Accessibility

Font Size

100% 150% 200%

Background Colour

Default Contrast
Close Reset

In recognition of the essential restrictions and measures imposed by the Scottish and UK Governments, we have closed all sites, depots and offices, including the HES Archives and Library, with immediate effect. Read our latest statement on Coronavirus (COVID-19).

Archaeology InSites

Age of Stone
Age of Bronze
Age of Iron
Age of Invasion
Age of Warriors
Age of Worship
Age of Kings
Age of Clans
Age of Industry
Age of Leisure
Age of War
This Age

This Age

In This Age we explore the modern features of Scotland's archaeological landscape. From abandoned villages which were never occupied, to one of Scotland's first purpose built Cinema's which suffered a long decline before being recently restored. Look at modern constructions through an archaeological lense and explore the meaning of heritage through the tool of community-led archaeology.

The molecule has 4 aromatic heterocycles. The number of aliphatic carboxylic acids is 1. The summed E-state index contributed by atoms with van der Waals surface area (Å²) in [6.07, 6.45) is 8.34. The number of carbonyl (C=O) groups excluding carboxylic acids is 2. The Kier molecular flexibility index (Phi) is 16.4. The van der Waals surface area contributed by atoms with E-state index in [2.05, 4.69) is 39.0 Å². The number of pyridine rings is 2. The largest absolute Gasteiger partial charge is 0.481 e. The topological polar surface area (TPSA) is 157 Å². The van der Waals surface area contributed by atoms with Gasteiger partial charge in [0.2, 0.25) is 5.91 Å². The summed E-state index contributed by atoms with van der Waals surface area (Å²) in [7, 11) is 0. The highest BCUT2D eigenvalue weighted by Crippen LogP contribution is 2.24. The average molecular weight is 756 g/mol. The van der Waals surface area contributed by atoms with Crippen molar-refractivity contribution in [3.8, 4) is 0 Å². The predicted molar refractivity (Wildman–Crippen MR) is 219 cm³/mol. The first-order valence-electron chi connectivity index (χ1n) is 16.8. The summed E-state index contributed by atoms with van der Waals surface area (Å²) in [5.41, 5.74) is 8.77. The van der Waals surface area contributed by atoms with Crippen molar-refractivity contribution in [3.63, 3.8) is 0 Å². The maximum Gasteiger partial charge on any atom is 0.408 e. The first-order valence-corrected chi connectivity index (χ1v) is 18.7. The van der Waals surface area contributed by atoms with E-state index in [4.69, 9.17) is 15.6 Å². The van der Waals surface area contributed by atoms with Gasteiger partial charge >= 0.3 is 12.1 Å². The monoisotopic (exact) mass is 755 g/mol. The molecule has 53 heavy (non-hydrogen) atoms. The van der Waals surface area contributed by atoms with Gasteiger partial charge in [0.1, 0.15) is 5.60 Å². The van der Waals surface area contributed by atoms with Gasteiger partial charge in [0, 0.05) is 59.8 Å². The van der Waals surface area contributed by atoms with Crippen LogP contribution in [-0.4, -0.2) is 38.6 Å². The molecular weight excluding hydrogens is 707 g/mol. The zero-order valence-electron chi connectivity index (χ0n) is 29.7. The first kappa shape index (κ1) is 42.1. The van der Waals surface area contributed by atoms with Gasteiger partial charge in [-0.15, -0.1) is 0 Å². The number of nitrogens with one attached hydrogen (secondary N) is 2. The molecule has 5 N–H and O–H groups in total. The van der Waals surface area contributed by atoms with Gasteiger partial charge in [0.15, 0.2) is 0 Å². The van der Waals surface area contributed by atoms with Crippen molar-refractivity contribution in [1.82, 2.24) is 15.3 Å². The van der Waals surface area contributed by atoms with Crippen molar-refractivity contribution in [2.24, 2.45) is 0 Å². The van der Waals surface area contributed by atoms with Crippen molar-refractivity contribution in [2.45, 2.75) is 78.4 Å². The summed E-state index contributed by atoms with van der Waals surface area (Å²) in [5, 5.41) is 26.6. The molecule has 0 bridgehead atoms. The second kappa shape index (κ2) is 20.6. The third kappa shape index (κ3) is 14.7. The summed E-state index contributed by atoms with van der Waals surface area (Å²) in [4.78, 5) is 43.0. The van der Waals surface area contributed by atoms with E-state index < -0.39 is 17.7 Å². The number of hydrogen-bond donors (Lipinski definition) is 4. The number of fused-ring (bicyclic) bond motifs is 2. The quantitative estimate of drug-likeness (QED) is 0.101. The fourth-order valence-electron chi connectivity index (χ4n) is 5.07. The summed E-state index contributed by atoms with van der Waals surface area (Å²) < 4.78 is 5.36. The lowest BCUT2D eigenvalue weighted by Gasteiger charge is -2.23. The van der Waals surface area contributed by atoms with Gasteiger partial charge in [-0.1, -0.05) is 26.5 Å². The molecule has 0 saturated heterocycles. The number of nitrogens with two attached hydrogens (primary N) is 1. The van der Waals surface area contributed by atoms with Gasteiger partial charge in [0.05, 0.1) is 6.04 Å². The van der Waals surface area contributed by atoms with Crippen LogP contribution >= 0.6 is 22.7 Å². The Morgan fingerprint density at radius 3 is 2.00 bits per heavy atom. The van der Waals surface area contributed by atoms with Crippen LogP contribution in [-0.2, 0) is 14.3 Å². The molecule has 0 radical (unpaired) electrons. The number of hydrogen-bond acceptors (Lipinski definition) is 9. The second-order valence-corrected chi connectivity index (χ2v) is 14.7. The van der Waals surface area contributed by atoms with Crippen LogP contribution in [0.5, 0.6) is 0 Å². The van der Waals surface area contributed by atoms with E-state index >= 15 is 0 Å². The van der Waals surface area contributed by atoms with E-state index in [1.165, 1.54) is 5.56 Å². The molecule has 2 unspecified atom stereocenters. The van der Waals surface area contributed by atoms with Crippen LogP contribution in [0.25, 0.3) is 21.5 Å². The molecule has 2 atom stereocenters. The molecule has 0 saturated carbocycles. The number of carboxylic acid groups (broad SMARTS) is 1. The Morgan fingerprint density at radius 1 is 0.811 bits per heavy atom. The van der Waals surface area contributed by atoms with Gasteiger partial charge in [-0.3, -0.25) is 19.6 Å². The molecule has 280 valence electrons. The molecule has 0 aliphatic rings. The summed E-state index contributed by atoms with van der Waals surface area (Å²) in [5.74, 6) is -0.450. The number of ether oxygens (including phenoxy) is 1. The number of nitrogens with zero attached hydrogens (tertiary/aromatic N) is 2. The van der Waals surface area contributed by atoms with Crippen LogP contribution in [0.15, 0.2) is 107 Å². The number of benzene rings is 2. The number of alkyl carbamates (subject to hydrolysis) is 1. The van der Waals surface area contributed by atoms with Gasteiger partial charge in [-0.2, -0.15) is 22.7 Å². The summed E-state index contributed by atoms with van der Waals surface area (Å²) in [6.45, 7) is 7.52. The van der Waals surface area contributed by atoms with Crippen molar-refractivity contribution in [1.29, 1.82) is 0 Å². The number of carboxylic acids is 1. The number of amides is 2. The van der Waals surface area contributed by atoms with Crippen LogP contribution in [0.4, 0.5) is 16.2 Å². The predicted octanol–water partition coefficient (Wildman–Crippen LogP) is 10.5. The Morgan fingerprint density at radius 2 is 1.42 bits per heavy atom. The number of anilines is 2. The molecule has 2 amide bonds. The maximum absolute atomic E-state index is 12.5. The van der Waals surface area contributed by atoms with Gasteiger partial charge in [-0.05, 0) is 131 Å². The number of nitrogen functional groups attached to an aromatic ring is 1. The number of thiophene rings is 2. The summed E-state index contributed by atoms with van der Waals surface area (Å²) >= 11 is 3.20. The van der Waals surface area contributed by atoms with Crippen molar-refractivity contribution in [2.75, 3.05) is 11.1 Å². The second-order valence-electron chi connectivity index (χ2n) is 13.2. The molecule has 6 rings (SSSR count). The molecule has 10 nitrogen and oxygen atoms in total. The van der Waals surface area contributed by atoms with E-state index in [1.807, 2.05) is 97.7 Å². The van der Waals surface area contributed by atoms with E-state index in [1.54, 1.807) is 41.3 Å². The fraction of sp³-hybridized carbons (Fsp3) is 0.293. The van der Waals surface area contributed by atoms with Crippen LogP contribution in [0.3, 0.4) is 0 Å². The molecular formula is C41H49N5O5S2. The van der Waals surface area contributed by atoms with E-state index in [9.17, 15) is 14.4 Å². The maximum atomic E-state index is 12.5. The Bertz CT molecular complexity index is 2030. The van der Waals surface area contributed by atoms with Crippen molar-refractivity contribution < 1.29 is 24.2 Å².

The National Museum of Scotland - Edinburgh

The National Museum of Scotland, formerly known as the Royal Museum of Scotland, is a wonderfully impressive building in a city of spectacular architecture. It is remarkable on many levels: as a significant Victorian municipal building, as an inspiring public space, for the modern museum extension and for the quality of the collections housed within.

The Hippodrome Cinema, Bo'Ness, Falkirk

The Hippodrome was one of Scotland’s first purpose built cinemas and is the oldest that still survives. It opened on 11 March 1912, more than two years before the start of the First World War. Like many such buildings it suffered a long decline before becoming derelict in the 1980s. After nearly 30 years it was restored and reopened as a cinema in 2009.